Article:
Chris Hamilton (Team DSM) launched from the chase group with more than fifty kilometres to go on stage 15 of the Vuelta a España and, while he couldn’t bridge the gap to Rafal Majka (UAE Team Emirates) or Steven Kruijswijk (Jumbo-Visma), the Australian rider forged on to secure his second Grand Tour podium place this year.
After Majka went on the attack on the Alto de la Centenera climb, which came just 70 kilometres into the the 197.5km stage from Navalmoral de la Mata to El Barraco, Hamilton worked his way into a chase group and then on the penultimate climb slipped away in pursuit of the riders out the front.
“It was a bit of a weird day tactics wise because we had four guys in the group so no one else was really happy to work with us, so it was pretty much attacking from that group all day,” said Hamilton in a team statement. “No one was really working together which is fair enough so at 50 or 60 kilometres to go I went all in to see what happened and that was it.”
With Majka out the front, Kruijswijk next on the road and then Hamilton, the overall contenders reduced the gap and continued to wind up the pressure, pulling more and more of the riders from the break back on the mountainous stage leading into the second and final rest day of the Vuelta. Hamilton, however, kept pushing, crossing the line 2:19 behind winner Majka and 22 seconds ahead of the first of the overall contenders, Adam Yates (Ineos Grenadiers).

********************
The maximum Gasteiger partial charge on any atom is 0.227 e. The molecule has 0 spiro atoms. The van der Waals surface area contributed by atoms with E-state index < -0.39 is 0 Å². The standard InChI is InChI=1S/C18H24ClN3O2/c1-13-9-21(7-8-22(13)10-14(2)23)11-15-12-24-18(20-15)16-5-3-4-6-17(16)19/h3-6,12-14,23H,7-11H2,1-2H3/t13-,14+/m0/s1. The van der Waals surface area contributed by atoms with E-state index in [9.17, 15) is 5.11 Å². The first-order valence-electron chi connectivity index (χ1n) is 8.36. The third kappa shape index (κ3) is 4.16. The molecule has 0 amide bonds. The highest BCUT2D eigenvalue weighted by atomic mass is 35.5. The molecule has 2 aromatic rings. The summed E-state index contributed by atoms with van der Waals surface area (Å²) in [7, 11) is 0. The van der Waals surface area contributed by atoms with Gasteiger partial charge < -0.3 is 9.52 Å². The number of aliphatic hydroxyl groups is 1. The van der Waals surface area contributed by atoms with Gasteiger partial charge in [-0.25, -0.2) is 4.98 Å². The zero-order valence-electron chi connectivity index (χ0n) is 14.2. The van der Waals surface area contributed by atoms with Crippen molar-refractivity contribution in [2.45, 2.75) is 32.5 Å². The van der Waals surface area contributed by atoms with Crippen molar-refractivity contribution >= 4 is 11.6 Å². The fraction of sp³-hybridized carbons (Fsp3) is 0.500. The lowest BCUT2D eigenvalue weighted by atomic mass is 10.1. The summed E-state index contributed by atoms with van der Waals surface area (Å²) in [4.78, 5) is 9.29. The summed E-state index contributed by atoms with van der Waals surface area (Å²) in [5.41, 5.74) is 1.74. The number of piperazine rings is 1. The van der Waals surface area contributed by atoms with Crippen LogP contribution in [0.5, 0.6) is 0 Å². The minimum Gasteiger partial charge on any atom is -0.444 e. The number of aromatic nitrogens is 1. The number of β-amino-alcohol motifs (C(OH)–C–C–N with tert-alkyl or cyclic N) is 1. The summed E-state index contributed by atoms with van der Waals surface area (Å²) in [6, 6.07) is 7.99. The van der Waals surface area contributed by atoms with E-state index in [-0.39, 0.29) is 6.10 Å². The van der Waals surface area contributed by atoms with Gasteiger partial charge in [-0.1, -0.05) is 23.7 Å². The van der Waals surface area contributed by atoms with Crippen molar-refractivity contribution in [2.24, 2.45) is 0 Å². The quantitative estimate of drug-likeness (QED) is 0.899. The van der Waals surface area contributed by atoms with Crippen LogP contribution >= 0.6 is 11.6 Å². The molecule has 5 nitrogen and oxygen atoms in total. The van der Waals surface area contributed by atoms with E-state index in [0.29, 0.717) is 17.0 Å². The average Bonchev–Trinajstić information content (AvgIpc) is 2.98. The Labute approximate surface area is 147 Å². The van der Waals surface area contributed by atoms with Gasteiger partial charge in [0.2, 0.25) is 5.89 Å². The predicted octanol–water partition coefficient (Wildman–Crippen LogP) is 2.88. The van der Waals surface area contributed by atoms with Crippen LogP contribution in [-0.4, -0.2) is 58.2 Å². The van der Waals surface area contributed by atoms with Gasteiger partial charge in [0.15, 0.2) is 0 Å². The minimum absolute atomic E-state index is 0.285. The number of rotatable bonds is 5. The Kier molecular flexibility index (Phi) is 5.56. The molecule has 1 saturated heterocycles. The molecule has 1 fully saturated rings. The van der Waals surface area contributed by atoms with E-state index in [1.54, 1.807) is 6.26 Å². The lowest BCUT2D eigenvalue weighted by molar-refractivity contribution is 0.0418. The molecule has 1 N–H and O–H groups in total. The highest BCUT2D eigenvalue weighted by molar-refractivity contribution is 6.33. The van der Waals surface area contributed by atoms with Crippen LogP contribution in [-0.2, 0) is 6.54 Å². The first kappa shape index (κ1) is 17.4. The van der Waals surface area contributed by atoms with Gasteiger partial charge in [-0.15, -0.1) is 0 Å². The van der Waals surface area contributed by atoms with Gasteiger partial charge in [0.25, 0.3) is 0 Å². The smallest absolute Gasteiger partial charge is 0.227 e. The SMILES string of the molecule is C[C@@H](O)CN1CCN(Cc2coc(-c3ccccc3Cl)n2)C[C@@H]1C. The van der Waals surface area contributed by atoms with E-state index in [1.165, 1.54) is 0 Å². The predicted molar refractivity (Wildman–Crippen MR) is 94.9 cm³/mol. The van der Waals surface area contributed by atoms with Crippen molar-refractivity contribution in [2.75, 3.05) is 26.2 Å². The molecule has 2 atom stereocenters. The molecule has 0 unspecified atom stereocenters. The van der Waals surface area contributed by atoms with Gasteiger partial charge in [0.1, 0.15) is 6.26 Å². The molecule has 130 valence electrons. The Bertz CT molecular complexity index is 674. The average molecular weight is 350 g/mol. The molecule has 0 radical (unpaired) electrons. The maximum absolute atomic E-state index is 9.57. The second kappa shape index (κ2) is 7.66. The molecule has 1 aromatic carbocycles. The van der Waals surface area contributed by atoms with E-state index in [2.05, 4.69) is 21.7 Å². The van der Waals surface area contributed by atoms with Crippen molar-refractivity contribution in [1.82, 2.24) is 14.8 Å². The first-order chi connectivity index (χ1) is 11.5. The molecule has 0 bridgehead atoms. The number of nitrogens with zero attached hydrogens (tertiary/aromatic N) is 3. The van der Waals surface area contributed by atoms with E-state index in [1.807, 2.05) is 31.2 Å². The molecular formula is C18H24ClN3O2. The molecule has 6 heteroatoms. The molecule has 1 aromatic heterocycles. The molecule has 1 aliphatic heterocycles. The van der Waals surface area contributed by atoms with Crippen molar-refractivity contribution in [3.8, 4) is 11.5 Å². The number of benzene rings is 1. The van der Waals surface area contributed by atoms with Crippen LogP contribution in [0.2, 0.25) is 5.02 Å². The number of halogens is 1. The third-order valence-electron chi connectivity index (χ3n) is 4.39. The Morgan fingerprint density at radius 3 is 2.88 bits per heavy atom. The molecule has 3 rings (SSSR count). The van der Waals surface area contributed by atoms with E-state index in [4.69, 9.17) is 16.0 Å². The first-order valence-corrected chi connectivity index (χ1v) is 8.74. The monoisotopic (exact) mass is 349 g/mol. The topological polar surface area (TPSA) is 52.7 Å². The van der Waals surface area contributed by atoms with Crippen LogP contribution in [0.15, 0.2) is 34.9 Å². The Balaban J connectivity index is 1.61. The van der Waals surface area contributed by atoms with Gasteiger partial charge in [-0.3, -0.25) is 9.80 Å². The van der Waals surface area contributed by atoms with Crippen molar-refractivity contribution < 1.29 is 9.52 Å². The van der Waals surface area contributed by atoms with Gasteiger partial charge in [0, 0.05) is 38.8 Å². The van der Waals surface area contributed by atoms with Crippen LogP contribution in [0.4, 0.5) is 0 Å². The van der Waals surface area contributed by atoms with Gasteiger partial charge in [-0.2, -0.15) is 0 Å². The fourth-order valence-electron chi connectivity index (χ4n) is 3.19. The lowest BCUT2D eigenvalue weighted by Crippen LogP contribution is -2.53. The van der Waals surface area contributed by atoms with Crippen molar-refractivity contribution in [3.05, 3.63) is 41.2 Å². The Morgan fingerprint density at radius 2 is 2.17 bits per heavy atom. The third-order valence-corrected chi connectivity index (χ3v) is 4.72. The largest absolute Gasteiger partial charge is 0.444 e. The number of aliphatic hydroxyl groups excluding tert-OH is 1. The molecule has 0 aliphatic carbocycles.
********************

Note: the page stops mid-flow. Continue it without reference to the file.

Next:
“That was a tough day at the office,” said Hamilton. “Of course going for the win was the ultimate goal and the whole time I was kind of hoping the guys were hurting as much as me. You have to keep chipping away and you never know what can happen.
“I’m super happy with third. I gave it everything today and the peloton were coming really fast in the finish and if I wasn’t going for the win I wanted to make something from the day: a Grand Tour podium, I can’t be upset with that.”
Hamilton is yet to deliver a professional win, but this is his second Grand Tour podium of the year, with the 26 year old taking second on the 212 kilometre Stage 12 of the Giro d’Italia – which had 3,700 metres of climbing. Hamilton, is most often found in a support role, particularly on the climbs, but got his chance in a day for the break at the Giro d’Italia and again made the most of his opportunity on stage 15 of the Vuelta, with the team more focussed on stage results since leader Romain Bardet had his GC hopes ruined with an early race crash.
The team has won three stages at the race so far, with Bardet taking out stage 14 and 24-year-old Australian Michael Storer taking two stage victories, one on stage seven and another on stage 7.
Hamilton has been with Team DSM since he turned professional in 2017 and has just signed with the team for another two years, taking his contract through to 2023. The squad said they were confident he was capable of continuing to contribute, not only by playing an important support role but also with individual results.
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